The sun is coming up as a write this. Out my window clouds tinged with orange striate a sky so lightly blue it is almost white. Today is beginning, at least here anyway.
Sixty-one years ago today my maternal grandfather’s life ended. There aren’t a lot of details in the family lore.
My mother’s older sister, who was in nursing school, got up to start her day. She went downstairs to put on the coffee and found him slumped over at the dining room table, a glass of baking soda and water nearby. He had, apparently, awakened in the middle of the night with what he probably thought was heartburn and what turned out to be a massive heart attack.
He was 47 years old.
Is it a tragedy that a man who was by all accounts a loving father, a good friend, and hard worker died so young? Maybe. Our definition of tragedy is both loose and a moving target. What’s most notable about my grandfather’s death is how is was handled.
My grandmother was an Italian Catholic. Like Irish Catholics in America, Italian Catholics can have a deep and suprising affinity for the church. And when you are Catholic there are certain rules about rites and rituals. One of them, for instance, is you can’t be a Mason. Why? Because the Masons have their own version of the last rites, which conflict with the official ones blessed by Rome.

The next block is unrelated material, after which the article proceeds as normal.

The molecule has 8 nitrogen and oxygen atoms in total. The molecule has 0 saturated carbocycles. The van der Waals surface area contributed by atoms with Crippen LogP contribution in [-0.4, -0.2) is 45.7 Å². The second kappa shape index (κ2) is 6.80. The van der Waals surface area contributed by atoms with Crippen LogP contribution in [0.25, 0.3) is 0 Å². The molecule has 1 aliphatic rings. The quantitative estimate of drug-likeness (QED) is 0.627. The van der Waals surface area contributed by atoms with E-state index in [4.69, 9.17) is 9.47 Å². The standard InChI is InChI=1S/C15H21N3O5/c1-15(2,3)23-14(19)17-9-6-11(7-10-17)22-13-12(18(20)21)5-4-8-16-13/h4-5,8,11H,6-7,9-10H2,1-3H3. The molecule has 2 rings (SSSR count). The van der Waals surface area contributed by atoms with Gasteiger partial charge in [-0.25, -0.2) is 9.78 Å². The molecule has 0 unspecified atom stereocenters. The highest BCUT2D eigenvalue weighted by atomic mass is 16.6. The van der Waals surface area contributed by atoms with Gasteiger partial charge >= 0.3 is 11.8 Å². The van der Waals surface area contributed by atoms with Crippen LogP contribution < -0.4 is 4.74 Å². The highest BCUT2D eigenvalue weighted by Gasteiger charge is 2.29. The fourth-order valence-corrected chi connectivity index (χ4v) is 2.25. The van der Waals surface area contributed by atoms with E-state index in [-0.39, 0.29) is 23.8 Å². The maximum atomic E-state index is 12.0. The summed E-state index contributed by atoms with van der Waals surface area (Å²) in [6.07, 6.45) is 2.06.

But no where in the rules of being a good Catholic does it say a funeral must be held a within a certain number of days after death. In fact, the U.S. Conference of Catholic Bishops makes no mention of when rites must be held.
The great tragedy of my grandfather’s unexpected passing wasn’t his death itself. It was how his funeral got handled.
I’m going to give my grandmother a tiny wee bit of pass for being a grieving widow with a sudden lack of income, two kids still to raise, and two kids almost out the door. And since family lore is, again, light on details, I’m not really sure who holds the blame.
The great tragedy of my grandfather’s death is my uncle spent his 13th birthday at his father’s funeral.